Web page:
Energy in the Alps
- Hydropower and wood are the Alps' most important energy resources.
- Stated policy goals include CO2 reduction to be achieved by boosting energy efficiency and renewable energy sources.
- Hydropower development and nuclear energy remain contentious.
by Helmut Haberl, University of Klagenfurt - Institute of Social Ecology - IFF Vienna
Wind turbines can be an interesting option to produce renewable energy in the Alps, especially on exposed ridges, where more wind can be expected than in the neighbouring valleys. However, even on such exposed sites, often only a medium energy output can be achieved compared to the wind-intensive sites on Europe's northern coasts (Source: H. HAEBERL).
The Alpine region is characterized by a fully-industrialized energy system with all its typical environmental problems such as large greenhouse gas emissions and a heavy dependence on exhaustible fossil energy. Demand for industrial energy is growing, thus presenting challenges to meet the stated policy goals such as CO2 reduction and a higher share of renewable energy.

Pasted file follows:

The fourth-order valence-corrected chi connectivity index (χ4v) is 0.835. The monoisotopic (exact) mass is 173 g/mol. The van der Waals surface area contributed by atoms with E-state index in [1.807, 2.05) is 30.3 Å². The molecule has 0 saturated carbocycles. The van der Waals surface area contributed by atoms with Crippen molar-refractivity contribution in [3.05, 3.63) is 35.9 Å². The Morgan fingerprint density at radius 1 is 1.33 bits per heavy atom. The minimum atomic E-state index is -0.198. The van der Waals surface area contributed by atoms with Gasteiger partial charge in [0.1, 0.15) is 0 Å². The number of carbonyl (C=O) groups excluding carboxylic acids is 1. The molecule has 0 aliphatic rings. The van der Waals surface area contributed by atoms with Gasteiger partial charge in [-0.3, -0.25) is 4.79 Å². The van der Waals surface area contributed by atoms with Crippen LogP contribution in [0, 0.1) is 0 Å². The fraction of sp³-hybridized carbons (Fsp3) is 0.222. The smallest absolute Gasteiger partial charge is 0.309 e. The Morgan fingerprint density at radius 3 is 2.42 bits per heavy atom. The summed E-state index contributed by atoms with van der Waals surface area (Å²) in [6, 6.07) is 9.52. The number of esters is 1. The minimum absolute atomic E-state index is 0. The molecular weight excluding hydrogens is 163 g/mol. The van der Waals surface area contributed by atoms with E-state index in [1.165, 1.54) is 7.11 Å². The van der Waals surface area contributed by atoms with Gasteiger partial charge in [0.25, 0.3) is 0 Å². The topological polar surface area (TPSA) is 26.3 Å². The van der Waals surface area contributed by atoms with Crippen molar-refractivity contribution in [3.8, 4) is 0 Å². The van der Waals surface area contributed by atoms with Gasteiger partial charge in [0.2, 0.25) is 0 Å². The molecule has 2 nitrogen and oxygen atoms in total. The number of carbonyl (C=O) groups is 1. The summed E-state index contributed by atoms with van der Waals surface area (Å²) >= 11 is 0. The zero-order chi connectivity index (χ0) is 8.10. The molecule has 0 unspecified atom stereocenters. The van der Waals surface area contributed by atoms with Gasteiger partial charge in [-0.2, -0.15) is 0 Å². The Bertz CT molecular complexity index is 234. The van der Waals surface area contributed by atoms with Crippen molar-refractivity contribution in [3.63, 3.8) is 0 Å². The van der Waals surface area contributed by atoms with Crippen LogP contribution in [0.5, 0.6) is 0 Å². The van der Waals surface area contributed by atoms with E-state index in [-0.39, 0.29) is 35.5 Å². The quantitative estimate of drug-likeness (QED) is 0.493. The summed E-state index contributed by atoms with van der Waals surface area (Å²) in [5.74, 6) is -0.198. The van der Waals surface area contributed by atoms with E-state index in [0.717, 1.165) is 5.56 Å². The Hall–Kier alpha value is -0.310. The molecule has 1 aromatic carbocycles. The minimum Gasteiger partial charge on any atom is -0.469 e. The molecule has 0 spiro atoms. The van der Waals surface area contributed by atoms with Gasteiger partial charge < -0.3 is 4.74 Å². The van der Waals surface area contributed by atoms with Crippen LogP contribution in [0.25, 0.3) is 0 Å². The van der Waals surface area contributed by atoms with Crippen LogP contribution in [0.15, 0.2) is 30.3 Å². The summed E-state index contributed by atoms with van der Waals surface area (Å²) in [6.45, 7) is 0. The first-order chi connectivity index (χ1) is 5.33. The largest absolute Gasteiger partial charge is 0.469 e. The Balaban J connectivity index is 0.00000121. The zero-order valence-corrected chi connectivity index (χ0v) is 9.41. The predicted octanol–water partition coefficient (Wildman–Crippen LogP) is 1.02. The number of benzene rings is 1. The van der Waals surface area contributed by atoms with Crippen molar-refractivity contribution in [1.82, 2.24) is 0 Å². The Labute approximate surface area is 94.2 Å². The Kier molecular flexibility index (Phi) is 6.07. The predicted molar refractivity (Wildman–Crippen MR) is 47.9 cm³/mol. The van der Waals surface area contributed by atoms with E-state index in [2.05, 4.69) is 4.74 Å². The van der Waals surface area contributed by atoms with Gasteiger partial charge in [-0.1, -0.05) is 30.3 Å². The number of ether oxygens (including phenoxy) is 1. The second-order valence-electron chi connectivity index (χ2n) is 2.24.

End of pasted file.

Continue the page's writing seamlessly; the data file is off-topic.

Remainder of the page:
Hydropower is a major energy resource available in the Alpine region. It is already used intensively in over one hundred large hydroelectric plants with a total capacity of more than 28 Gigawatt [GW]. Adding to this, hundreds of smaller hydroelectric plants also have an impact on the alpine ecosystem. The construction of new hydropower plants is contested due to their impacts on river ecosystems. The production of liquid biofuels on arable land is no suitable option for the Alpine region due to its limited agricultural potential. Wood is already contributing to energy provision as firewood or in the form of wood pellets. Increasing the energetic use of wood-derived biomass must, however, be balanced with other vital services of Alpine forests such as flood prevention or protection against landslides and avalanches.